Race 9:  Curlin Stakes, three-year-olds, non-winners of a graded stakes over a mile in 2014, 1 1/8 miles on the dirt

Selections: Viva Majorca (2), V. E. Day (7), Protonico (3)

The name of the game in this race is speed, speed, and more speed.  Although all of the speed horses in this race have shown some ability to rate, at least a short distance off the pace, there are enough who prefer to be close to the front end that the fractions might.  With that being the case, we look at a horse who can come from off the pace as the top selection: Viva Majorca.  Pacewise, he should be in it no matter how the front end turns out.  In his maiden race he stalked fairly close to the pace early, just a couple lengths off early, but came from more of a midpack spot in his last win.  Even in his second-place finish two starts back, when he was bumped at the start, he was able to charge back into it after being farther back than he liked.  His workouts over the Saratoga dirt since his last race have been repeatedly strong.  The biggest question comes from the distance: Viva Majorca is stretching out to a route for the first time.  He does have a half sister named Bird County who has won at a mile and a sixteenth, the only one of his half-siblings who has run.  With Viva Majorca’s speed and adaptability combined with the pace setup, anything near his 12/1 morning line makes him impossible to ignore.  Another one to look at who could come in from off the pace is V. E. Day.  Most of his races have been on the turf, but he did break his maiden on the Belmont dirt in May, third out.  His speeds have been steadily rising: not jumping in a way that he looks to bounce, but progressing nicely like an improving three-year-old’s should.  He has tried nine furlongs once: last out, he cleared the N1X condition by two lengths, albeit over the turf.  Trainer James Jerkens has won turf-to-dirt moves at a 25% rate, with an +1.65 ROI.  Even though V. E. Day probably won’t be his 20/1 morning line with Commanding Curve out of the field, he should still go off at a nice price.  Finally, if someone closer to the front end succeeds in this race, Protonico seems the most likely candidate.  He is on a class rise, but ran well first back to win an allowance optional claimer at Belmont last month.  If he progresses at all in his second start at three, he will fit right in with this field.  He has not run past a mile, but distance is less a worry for him than any of the other horses in this field who have not tried nine furlongs yet: but being by Giant’s Causeway out of an A.P. Indy mare, stamina flows in his blood.  The only major drawback to Protonico is the same drawback to most of the field: he’s a speed horse, and there looks to be too much on the front end for a race of this length.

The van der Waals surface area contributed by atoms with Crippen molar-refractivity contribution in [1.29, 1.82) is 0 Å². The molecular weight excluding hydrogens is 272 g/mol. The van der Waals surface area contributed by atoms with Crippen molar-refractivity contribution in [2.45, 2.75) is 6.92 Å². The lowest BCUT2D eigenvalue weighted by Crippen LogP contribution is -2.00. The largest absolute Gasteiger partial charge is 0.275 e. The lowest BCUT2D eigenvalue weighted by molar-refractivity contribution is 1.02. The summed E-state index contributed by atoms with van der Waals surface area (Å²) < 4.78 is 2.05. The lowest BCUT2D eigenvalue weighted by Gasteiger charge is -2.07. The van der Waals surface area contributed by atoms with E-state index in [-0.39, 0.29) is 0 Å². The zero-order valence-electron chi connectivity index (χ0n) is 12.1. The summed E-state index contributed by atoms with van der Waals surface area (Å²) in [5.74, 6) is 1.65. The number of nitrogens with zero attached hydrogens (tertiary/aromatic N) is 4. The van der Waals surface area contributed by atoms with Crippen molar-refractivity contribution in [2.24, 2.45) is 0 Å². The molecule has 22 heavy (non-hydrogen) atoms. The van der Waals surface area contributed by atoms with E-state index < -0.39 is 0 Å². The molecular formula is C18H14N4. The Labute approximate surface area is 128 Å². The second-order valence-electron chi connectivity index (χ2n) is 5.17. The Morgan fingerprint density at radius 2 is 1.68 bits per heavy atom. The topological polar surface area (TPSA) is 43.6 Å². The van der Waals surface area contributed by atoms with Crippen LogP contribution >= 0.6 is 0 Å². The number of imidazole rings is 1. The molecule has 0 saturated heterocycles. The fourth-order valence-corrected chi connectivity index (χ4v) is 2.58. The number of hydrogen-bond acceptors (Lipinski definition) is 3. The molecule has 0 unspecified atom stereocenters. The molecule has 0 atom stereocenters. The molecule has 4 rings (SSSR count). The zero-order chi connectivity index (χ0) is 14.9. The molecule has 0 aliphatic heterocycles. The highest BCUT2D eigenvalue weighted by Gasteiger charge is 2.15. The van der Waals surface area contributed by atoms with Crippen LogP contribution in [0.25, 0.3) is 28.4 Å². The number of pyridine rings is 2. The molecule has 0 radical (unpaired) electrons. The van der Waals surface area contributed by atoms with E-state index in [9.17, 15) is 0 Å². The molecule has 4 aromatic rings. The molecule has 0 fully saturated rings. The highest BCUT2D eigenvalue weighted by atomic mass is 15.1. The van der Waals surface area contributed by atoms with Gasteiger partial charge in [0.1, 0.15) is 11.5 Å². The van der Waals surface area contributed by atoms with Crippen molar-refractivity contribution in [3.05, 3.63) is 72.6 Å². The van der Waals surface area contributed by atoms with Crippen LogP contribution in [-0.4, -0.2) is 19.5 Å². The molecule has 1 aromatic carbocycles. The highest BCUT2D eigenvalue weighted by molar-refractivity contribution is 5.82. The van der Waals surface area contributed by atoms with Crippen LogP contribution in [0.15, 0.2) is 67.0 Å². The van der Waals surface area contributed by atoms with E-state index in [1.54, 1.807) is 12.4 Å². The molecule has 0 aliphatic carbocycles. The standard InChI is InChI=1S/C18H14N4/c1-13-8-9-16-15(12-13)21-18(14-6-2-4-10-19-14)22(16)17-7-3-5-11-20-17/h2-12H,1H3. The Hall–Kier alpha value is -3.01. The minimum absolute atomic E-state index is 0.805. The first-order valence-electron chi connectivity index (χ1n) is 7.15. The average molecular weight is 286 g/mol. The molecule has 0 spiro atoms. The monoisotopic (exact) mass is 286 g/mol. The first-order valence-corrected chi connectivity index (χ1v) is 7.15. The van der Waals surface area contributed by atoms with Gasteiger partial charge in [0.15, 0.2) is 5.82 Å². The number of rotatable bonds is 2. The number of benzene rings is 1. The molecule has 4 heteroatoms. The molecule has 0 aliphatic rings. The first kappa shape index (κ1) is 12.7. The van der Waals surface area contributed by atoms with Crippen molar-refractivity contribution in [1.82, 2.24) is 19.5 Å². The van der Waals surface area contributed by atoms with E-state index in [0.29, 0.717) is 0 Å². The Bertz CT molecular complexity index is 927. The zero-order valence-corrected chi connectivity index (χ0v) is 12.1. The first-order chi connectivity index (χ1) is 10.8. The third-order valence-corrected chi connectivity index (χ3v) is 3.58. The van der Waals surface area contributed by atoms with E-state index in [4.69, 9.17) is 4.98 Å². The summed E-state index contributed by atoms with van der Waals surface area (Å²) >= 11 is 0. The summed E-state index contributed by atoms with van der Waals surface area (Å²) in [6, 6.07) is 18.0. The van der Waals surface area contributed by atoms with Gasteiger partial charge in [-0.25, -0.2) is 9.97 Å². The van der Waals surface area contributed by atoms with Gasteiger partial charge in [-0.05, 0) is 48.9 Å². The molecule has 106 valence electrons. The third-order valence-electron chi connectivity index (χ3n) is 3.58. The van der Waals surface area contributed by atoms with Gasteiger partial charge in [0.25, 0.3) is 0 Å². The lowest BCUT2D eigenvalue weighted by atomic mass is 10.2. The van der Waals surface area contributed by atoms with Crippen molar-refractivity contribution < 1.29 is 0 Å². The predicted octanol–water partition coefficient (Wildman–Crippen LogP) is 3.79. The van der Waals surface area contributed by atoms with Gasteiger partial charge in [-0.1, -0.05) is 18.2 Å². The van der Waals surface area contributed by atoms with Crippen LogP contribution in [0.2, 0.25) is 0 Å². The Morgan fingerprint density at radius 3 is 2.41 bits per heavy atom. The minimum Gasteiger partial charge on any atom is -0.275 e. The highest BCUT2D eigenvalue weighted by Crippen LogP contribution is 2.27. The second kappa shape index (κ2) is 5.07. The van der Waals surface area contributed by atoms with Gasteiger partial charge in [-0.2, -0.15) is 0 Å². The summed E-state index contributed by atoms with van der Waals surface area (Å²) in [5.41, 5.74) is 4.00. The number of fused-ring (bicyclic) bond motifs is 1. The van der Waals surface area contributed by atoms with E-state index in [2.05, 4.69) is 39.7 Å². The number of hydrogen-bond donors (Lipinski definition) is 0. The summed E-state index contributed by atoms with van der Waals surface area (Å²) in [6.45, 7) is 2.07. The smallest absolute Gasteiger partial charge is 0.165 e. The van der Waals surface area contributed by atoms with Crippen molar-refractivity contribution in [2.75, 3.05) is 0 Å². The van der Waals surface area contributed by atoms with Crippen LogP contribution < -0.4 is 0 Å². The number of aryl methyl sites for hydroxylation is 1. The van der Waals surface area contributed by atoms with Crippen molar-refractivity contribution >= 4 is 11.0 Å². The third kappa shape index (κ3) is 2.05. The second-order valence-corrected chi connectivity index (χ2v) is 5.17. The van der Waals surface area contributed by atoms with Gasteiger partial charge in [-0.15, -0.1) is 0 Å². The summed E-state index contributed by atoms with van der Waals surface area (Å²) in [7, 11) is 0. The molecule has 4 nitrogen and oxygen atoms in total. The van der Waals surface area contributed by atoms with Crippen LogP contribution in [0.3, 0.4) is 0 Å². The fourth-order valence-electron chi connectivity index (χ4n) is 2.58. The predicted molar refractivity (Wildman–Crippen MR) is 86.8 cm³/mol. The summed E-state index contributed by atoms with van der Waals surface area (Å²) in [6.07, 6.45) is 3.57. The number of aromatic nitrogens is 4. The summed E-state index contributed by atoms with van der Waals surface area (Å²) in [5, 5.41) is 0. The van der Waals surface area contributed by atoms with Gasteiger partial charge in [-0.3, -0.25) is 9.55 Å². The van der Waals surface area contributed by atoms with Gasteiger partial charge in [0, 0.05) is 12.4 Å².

Commanding Curve was originally the second selection.  However, he is expected to run in the Jim Dandy on Saturday, instead of the Curlin Stakes.  In the Curlin, his advantages were the likely pace scenario as well as his off-the-pace style, but his likely status as a low-priced favourite made him a play-against with much better value out there in Viva Majorca.  If his connections change their plans at the last minute and run him in the Curlin instead, consider using him instead of or in addition to V. E. Day.